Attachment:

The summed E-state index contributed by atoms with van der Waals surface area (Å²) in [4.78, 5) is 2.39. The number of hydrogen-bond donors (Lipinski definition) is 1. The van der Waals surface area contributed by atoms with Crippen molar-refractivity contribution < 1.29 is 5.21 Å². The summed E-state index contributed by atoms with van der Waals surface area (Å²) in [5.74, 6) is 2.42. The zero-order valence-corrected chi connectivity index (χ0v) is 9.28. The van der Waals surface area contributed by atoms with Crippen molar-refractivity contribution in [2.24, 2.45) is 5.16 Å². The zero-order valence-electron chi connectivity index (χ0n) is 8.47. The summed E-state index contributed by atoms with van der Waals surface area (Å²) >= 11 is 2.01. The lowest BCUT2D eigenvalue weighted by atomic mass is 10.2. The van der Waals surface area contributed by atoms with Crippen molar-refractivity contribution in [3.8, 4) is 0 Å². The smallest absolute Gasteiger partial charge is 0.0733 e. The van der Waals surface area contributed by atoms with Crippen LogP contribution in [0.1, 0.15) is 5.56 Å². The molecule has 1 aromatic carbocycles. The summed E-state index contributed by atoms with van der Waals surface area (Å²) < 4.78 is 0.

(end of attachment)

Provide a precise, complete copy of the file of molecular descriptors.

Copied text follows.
The summed E-state index contributed by atoms with van der Waals surface area (Å²) in [4.78, 5) is 2.39. The number of hydrogen-bond donors (Lipinski definition) is 1. The van der Waals surface area contributed by atoms with Crippen molar-refractivity contribution < 1.29 is 5.21 Å². The summed E-state index contributed by atoms with van der Waals surface area (Å²) in [5.74, 6) is 2.42. The zero-order valence-corrected chi connectivity index (χ0v) is 9.28. The van der Waals surface area contributed by atoms with Crippen molar-refractivity contribution in [2.24, 2.45) is 5.16 Å². The zero-order valence-electron chi connectivity index (χ0n) is 8.47. The summed E-state index contributed by atoms with van der Waals surface area (Å²) >= 11 is 2.01. The lowest BCUT2D eigenvalue weighted by atomic mass is 10.2. The van der Waals surface area contributed by atoms with Crippen molar-refractivity contribution in [3.8, 4) is 0 Å². The smallest absolute Gasteiger partial charge is 0.0733 e. The van der Waals surface area contributed by atoms with Crippen LogP contribution in [0.1, 0.15) is 5.56 Å². The molecule has 1 aromatic carbocycles. The summed E-state index contributed by atoms with van der Waals surface area (Å²) < 4.78 is 0.